Carrie Why?

I just saw the Carrie remake at the theater.

Carrie

 

Carrie (2013) – Rated R

A reimagining of the classic horror tale about Carrie White, a shy girl outcast by her peers and sheltered by her deeply religious mother, who unleashes telekinetic terror on her small town after being pushed too far at her senior prom.

The other kids, they think I’m weird. But I don’t wanna be, I wanna be normal. I have to try and be a whole person before its to late.

One Line Review: Unnecessary remake poorly handled, CGI blood laughable.

Obviously the big question besides ‘is it any good?’ would be ‘why remake Carrie yet again?’. After all, the 1976 film from Brian de Palma is an absolute classic, carefully paced, well-acted, and inventively filmed with a hard-to-beat finale and a coda that has since been copied in dozens of other horror movies.

People were respectful enough to leave Carrie alone until 1999. This is the year The Rage: Carrie 2 was released, with a different telekinetic teen suffering a very similar series of circumstances. Amy Irving reprised her role as Sue Snell. In 2002, Carrie was rebooted as a TV movie starring Angela Bettis. Despite the story being framed as a Greek tragedy, this was planned as a television series. Thankfully that did not get off the ground.

Carrie is a wonderful story about high school bullying and not fitting in. Carrie 2013 director Kimberly Peirce wrote and directed Boys Don’t Cry, a great story about bullying and gender identity. One would think that that would make her uniquely qualified to helm a bully-centric version of Carrie. Unfortunately this aspect is barely touched upon.

Very little of Lawrence D. Cohen’s script has been rewritten. Many scenes are verbatim from the 1976 original. Roberto Aguirre-Sacasa makes a few modernizing tweaks. The filming and YouTubing of the shower incident are excellent ideas, straight from the headlines. Unfortunately they aren’t handled very well and don’t ultimately have the impact one would hope.

More of Carrie’s burgeoning abilities are covered. Unfortunately they are handled as if she is training them. In the original, the telekinesis comes across more as a force of nature, supporting the Greek tragedy aspects. Here she trains her powers and everything is much more deliberate. Instead of Carrie losing control, you sit there wondering why she didn’t do ‘x’.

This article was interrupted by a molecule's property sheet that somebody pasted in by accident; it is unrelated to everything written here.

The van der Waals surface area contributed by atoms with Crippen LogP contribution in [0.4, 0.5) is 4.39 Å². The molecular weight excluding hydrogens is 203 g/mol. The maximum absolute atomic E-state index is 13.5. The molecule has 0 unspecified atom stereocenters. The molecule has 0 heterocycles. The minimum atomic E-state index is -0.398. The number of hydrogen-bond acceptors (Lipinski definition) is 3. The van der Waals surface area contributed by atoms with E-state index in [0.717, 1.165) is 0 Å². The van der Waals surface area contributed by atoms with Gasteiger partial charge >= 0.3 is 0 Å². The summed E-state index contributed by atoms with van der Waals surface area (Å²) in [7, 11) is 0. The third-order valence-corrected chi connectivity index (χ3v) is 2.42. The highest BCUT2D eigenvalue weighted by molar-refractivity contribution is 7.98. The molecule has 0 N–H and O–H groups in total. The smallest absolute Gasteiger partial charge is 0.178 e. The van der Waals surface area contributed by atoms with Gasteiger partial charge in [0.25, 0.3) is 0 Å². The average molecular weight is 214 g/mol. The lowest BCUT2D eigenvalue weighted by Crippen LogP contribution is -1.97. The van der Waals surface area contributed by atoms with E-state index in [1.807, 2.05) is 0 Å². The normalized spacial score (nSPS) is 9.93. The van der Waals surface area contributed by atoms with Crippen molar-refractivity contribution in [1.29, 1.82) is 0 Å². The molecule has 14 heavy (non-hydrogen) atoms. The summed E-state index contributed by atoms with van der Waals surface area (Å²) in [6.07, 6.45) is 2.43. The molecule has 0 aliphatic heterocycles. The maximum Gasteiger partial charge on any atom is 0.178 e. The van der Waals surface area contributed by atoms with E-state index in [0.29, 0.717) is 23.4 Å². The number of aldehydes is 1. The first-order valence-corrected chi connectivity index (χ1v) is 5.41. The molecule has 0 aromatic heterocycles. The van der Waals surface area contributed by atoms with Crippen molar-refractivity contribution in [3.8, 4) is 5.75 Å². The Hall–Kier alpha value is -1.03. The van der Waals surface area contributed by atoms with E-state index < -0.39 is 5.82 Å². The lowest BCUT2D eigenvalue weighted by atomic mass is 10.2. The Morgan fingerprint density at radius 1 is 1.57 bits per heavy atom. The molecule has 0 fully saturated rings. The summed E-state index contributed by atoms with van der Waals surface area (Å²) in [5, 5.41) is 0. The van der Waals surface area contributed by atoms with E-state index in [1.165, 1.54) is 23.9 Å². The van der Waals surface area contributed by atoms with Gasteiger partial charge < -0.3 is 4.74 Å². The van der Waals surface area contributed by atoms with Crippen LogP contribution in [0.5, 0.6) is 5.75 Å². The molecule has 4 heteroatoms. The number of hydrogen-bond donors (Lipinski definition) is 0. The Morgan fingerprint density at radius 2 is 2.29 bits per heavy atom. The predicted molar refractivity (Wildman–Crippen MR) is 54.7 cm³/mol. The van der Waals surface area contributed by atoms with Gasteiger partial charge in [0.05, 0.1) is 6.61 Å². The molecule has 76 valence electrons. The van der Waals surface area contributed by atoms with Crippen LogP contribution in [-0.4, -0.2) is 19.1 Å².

Only a spoiler if you haven’t seen any version of Carrie nor read the book: Normally I only talk about endings in the vaguest of terms but, as this is a reboot of a remake, I feel safe mentioning Prom. Prom is the big showpiece of any Carrie. Brian de Palma used multiple camera angles and an inventive use (at the time) of split-screen. Kimberly Peirce’s version is even worse than the made-for-TV version. The CGI blood looks like very weak kool-aid that defies the laws of physics. Apparently in 37 years, we have regressed in the art of special effects. Honestly, I should put LOL as the bucket drop actually made me laugh out loud in the theater.

There are a few nice things to say about the remake but only a few. iPhones and YouTube are certainly necessary updates, even though they are mishandled. The bass effects are well done (too bad the visual effects money was spent on sound design). The lead is age-appropriate – it was a little hard to believe that 27-year-old Sissy Spacek was having her first period. Most of the rest of the cast are actors in their mid-20s playing high school students, just like in the original.

Julianne Moore does a fine job with Piper Laurie’s role but is not better than Laurie. Chloe Grace Moretz (Kick Ass, Let Me In), who I normally love is okay here but Spacek’s performance was much more nuanced. The other actors were okayish but could not exceed the material.

Carrie isn’t downright awful except for the Prom sequence. and the road sequence following. and a few of the earlier scenes. Anyway it’s not awful, just not particularly good.